Dear Patty, This post was just what I was looking for. Thank you. I just recently started an art blog. I have always enjoyed getting ideas from others art blogs. I love the look of your blog and have taught some of your lessons with my students. I wanted to start blogging mainly as a way for me to document my teaching. Sort of like a journal. My goal was to post once a week. Hopefully some of my posts might inspire someone else like all the great blogs have inspired me. I will definitely use your tips to help get my blog going and maybe some visitors!
    Thanks again for the great post.
    Kim

  3. Rina says:

    Hi Patty
    Thanks for once again posting a nuts-and-bolts article about art blogging. You always give such good advice! I have one thing to add – if your goal is to connect with other bloggers and is NOT monetary, think long and hard about your blogging platform. Blogger has a lot of drawbacks, but In my experience the Google Friends Connect option (only available on Blogger) makes it is easier for folks to link up with your blog. I use WordPress and love it – I think lack of GFC may be the only drawback.

    Have a happy new year!

    • I loved Blogger too as it was very easy to use. I switched to WordPress for greater control of my posts and graphics but like you said, Blogger has lots of benefits. GFC was my favorite feature, too. There are still ways to connect with WordPress bloggers: using a reader (just like your Blogger dashboard) to read RSS feeds, bookmark your fave sites through an internet browser (I use Safari’s Reading List feature) or by subscribing to email feeds.
      Thanks for your input!

  4. Janis says:

    Thanks Patty for the great tips. I could use a few pointers! As soon as I recover from the holidays I’m going to sit down with a cup of tea and really study what you have to share!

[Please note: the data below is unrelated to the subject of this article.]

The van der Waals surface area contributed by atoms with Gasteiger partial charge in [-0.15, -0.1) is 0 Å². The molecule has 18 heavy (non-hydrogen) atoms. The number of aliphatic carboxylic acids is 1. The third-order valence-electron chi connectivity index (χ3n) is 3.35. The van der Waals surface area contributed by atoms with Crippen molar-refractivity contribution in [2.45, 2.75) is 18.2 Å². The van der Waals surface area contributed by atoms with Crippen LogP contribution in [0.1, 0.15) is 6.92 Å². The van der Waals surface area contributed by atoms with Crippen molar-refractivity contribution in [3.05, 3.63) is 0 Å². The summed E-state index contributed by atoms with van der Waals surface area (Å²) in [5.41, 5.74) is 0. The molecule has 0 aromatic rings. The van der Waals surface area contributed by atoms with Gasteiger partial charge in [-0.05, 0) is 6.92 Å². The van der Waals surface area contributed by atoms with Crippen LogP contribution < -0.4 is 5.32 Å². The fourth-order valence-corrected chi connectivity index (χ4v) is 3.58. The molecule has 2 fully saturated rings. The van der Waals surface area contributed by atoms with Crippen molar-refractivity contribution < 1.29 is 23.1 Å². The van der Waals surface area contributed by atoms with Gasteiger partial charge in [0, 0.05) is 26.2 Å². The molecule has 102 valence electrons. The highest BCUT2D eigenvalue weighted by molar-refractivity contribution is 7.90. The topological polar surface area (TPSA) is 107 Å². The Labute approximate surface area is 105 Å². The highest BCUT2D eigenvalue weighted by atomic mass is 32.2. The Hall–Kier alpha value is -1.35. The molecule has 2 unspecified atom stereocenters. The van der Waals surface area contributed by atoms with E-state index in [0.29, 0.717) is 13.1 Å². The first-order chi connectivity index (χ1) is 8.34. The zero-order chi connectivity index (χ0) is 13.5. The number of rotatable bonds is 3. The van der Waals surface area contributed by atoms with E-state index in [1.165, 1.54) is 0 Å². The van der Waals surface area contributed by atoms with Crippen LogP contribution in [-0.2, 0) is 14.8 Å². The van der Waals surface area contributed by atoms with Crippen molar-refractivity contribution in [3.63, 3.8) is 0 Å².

Happy New Year! And may your lessons always “Sparkle!”

  5. Phyl says:

    Interesting post, Patty. I’m one of those bloggers who posts a lesson one day, pics of a turtle I saw while kayaking the next, a family pic next, and an opinion-based post the next. Interestingly enough, this randomness doesn’t seem to stop people from visiting my blog, so I’m going to continue posting that way. I guess my ‘niche’ is having no particular niche!

    • Hi Phyl! You have built up a great readership on your blog who love your style. Not all blogs need to conform to a certain style, especially bloggers who blog for social connection with friends, co-workers and family. That’s how I started but changed when I saw different opportunities arise. It sounds as though you have specific blogging goals and it’s working for you.

  6. Kasey says:

    Perfect timing for me as I begin my art blog! I own a children’s art studio and have just recently began documenting some of what we do on the blog. Thanks for the great advice!!

  7. Here’s a tool that I just learned about for uploading photos…….
    http://blogstomponline.com/the-app/blogstomp-tour/

  8. Art on my hands says:

    Very helpful post. Thanks for sharing your experience. Makes me want to investigate video and maybe check out a blogging class. Do I need to add a Pinterest buttons for each post. I noticed that you have.

  9. Carey says:

    Thanks for this post. I have followed your blog for a long time and I am a long time art teacher. I’ve just jumped into the world of art education blogging and this post is very helpful! I am blogging about my art projects that I teach to students at the art museum I work at.

    Behind the Marble Walls
    http://careyhernandez.wordpress.com/

    I still have TONS of work to do and so much to learn, but the blogging community is great. Thanks for sharing your insights.

  10. mary says:

    thanks for inspiring me to post art projects on a blog. It has been very fun and made me appreciate the wonderful art my students do more than ever! I hope someone gets an idea from my blog just as I have gotten many project ideas from yours. Of course, this blog is MUCH more sophisticated than my simple one…. you even have links to other sites, etc. which is way beyond my abilities :)